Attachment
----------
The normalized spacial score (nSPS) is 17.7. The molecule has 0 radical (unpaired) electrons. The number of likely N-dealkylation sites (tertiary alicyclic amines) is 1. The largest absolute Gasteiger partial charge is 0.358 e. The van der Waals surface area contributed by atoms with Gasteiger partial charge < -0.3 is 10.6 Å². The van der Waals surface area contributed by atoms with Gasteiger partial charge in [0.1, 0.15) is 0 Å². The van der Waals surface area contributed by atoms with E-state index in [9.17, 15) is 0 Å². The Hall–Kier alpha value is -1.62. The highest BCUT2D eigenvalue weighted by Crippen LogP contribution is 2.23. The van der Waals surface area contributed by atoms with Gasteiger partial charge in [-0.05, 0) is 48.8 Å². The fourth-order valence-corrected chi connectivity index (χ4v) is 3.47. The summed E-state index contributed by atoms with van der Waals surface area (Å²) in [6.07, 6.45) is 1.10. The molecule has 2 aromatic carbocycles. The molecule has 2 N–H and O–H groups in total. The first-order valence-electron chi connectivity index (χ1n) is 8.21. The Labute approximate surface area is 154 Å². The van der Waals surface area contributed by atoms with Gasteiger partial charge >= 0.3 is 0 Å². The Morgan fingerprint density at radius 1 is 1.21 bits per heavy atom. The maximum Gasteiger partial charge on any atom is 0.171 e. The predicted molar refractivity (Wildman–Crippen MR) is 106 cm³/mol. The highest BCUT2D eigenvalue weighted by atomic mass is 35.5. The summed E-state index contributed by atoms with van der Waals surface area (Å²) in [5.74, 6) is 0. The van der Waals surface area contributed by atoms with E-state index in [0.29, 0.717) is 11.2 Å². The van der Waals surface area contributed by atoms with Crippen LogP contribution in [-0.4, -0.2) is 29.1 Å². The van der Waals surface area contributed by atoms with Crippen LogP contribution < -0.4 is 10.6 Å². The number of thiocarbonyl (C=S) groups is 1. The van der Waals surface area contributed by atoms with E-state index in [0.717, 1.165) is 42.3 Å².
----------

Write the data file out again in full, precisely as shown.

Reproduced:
The normalized spacial score (nSPS) is 17.7. The molecule has 0 radical (unpaired) electrons. The number of likely N-dealkylation sites (tertiary alicyclic amines) is 1. The largest absolute Gasteiger partial charge is 0.358 e. The van der Waals surface area contributed by atoms with Gasteiger partial charge < -0.3 is 10.6 Å². The van der Waals surface area contributed by atoms with Gasteiger partial charge in [0.1, 0.15) is 0 Å². The van der Waals surface area contributed by atoms with E-state index in [9.17, 15) is 0 Å². The Hall–Kier alpha value is -1.62. The highest BCUT2D eigenvalue weighted by Crippen LogP contribution is 2.23. The van der Waals surface area contributed by atoms with Gasteiger partial charge in [-0.05, 0) is 48.8 Å². The fourth-order valence-corrected chi connectivity index (χ4v) is 3.47. The summed E-state index contributed by atoms with van der Waals surface area (Å²) in [6.07, 6.45) is 1.10. The molecule has 2 aromatic carbocycles. The molecule has 2 N–H and O–H groups in total. The first-order valence-electron chi connectivity index (χ1n) is 8.21. The Labute approximate surface area is 154 Å². The van der Waals surface area contributed by atoms with Gasteiger partial charge >= 0.3 is 0 Å². The Morgan fingerprint density at radius 1 is 1.21 bits per heavy atom. The maximum Gasteiger partial charge on any atom is 0.171 e. The predicted molar refractivity (Wildman–Crippen MR) is 106 cm³/mol. The highest BCUT2D eigenvalue weighted by atomic mass is 35.5. The summed E-state index contributed by atoms with van der Waals surface area (Å²) in [5.74, 6) is 0. The van der Waals surface area contributed by atoms with E-state index in [0.29, 0.717) is 11.2 Å². The van der Waals surface area contributed by atoms with Crippen LogP contribution in [-0.4, -0.2) is 29.1 Å². The van der Waals surface area contributed by atoms with Crippen LogP contribution < -0.4 is 10.6 Å². The number of thiocarbonyl (C=S) groups is 1. The van der Waals surface area contributed by atoms with E-state index in [0.717, 1.165) is 42.3 Å².